Readers of Canberra street press magazine BMA got to know him as an affable, witty, incredibility talented columnist. His column was called Struth Be Told, and it was Justin Heazlewood’s first fortnightly column in a widely read publication.
Releasing three albums, including Songs from the 86 Tram, which spawned his hit Northcote (So Hungover), and publishing a book called The Bedroom Philosopher Diaries, he has since written for several publications and become an award winning musical comedian under his moniker the Bedroom Philosopher.
Traversing to Canberra to promote his latest project – a book and EP called Funemployed, these mark a new period of Heazlewood’s life, seeing him leave the Bedroom Pholospher behind to come out under his own name.
Saying being an artist is the single hardest thing you’ll ever do in your life but also the greatest job on earth, Heazlewood explains that the book is an “emotional audit” that gives his side of the story of life as a freelance artist in Australia. It also contains interviews from over 100 other artists including Amanda Palmer, Christos Tsiolkas, Gotye, Tim Rogers and Tony Martin. The launch will be a combination of Heazlewood reading from the book and playing songs that he says are quirkier than his Bedroom Philosopher tracks, and “maybe not even funny.”
After working a good portion of his life to build up a reputation in the comedy space, Heazlewood is seeking to broaden his options.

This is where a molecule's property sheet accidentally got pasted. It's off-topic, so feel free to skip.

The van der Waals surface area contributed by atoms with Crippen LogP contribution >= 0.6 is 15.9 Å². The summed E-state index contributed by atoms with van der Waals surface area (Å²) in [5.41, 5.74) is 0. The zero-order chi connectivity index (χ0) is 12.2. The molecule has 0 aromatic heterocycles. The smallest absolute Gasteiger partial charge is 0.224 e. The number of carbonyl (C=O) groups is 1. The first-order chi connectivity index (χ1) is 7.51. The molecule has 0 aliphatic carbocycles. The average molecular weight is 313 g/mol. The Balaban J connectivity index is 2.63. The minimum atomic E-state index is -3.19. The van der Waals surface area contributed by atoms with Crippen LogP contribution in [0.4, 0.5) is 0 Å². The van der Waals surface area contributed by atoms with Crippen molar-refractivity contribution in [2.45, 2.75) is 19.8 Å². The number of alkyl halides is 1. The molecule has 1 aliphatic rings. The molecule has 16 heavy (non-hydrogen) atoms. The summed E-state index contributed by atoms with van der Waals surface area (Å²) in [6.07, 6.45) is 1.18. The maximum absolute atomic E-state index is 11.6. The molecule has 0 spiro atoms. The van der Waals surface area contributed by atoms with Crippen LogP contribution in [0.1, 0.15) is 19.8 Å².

“I definitely need to release myself from the comedy shackles,” he says. “They literally are these heavy cast iron shackles…which I’ve just finally realised from an existential point of view is kind of really depressing.”
“I’m like a social suicide bomber and I’ve planted a truth bomb to myself and pretty much blown up my whole artistic shopfront,” he explains. “I’ve spent tens of thousands of dollars employing shit hot publicists and photographers to appear as shit hot as possible in bid for the industry to embrace me as a shit hot artist, and audiences to keep buying my product because it looks shit hot.
“So, having become completely disillusioned by that entire capitalist system, I’ve just blown the entire thing up by writing 80,000 words about how I’m not shit hot and I’ve actually failed,” he says. “And so the tour is me stepping out from the ruins, just in a modest loin cloth without all my mega space suit on anymore.”
Saying honesty is his new god, this tour becomes an experiment in not having to hide behind a mask of comedy and irony. It is a change he says was brought about in small gradations, over about a three-year period.
“It starts with you doing a gig at the Transit Bar at some time of the day, playing to some drunk person interrupting your gig and going ’I don’t know if I’m enjoying this so much. Maybe I’m just going through the motions.’ And then three years later waking up in your dingy apartment in Melbourne with just heaviness about you, crippled with financial anxiety about how you are going to pay off your second credit card with your Centrelink income, and realising you hate your career with out a doubt.”
Although the Bedroom Philosopher may have crashed up against Heazlewood’s hopes and expectations, with Funemployed the experience has blossomed into a new perspective on his life, and a return to his literary roots. Part confessional, part self-help book, it hopes to shine a light into the “dark corner of the arts.”
It is, he says, a wandering back through the years to see at what point he made a misstep. “It’s a fun, self-help with jokes.”